Nov 13, 2009 Issue #28 Fall 2009 - Monsters of Folk
These New England mad scientists have spent much of their time creating tribal, creepy soundscapes that defy description, at times bringing to mind contemporary post-rock meandering, early industrial, late psychedelia, or soundtrack music. The music is injected with a palpable tension. Call it sexual, existential, spiritual—no matter, there is a real unease and darkness that permeates their work. They ride it like a wave.
On Climb Up, Apse has figured out how to command the stuff, shaping those soundscapes into songs. Robert Toher's weird, warbling vocals are now mixed like vocals rather than ghostly textures. Grooves are allowed to exist, as are major chords. If the album's title refers to the band's own ascent from the murky musical swamp it inhabits, it's entirely appropriate. There are even moments of pop, such as the snappy "3.1," which utilizes—gasp—a disco beat. "Closure" is Apse at their most upbeat, a three-chord pop tune cloaked in their trademark spooks. The slow building "Tropica" wouldn't be out of place on a Spiritualized album. "Rook" turns into a four-on-the-floor rocker, as does "The Age" when it hits climax.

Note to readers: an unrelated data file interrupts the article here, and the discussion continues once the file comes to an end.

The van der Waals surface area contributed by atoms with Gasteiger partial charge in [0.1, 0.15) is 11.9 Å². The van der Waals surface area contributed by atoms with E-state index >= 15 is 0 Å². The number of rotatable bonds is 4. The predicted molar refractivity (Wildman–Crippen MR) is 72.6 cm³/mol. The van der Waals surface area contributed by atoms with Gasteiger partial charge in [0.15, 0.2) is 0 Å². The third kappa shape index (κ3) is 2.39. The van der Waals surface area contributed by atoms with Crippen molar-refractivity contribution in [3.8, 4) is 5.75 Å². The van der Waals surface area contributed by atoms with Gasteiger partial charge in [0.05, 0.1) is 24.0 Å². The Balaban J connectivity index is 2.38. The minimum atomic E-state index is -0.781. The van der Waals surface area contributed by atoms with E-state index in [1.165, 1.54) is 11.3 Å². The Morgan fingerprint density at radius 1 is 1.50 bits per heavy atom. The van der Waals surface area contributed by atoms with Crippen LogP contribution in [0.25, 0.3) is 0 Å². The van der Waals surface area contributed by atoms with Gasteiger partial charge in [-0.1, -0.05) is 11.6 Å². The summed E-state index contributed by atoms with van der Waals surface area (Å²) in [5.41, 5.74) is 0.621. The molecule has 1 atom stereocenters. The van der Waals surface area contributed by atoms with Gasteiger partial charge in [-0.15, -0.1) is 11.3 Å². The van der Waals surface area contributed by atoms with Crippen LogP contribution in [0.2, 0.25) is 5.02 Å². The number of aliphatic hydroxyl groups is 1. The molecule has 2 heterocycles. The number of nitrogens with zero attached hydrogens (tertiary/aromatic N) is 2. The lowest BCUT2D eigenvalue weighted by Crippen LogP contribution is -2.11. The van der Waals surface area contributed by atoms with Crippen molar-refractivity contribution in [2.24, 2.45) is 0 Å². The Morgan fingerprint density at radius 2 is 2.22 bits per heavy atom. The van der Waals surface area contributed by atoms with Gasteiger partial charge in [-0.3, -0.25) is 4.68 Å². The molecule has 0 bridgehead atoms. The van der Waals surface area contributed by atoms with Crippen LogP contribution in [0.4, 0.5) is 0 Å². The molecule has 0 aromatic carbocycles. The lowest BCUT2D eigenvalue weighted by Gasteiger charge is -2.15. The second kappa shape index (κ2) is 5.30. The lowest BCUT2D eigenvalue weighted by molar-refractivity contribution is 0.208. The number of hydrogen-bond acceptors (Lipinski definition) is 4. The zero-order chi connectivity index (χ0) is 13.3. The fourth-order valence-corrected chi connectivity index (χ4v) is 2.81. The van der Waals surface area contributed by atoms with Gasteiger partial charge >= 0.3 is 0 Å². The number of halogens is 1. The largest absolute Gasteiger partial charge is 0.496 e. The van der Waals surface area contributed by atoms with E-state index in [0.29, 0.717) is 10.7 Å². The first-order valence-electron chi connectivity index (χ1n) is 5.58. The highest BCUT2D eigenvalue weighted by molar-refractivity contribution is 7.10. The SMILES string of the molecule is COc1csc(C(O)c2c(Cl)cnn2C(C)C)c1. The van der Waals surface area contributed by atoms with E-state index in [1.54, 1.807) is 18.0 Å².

Mind you, all the newfound levity is run through the group's skewed filter, and Toher's gothic musings aren't likely to turn into cloying radio sap any time soon. It's not as if the avant-dirge tendencies have been left by the wayside, they're just increasingly tarnished with melody. The group seems to let a new set of tendencies take prominence: taut post-punk rhythm section moments, gospel organs and triumphant vocal performances, three-chord vamping, acoustic guitar strumming, the profusion of classical instruments, and plenty more. The result is electrifying. Climb Up is Apse at their most accessible, but it still reveals itself in layers—another singular album from a singular band. (www.apsemusic.com)
Author rating: 8/10
Average reader rating: 9/10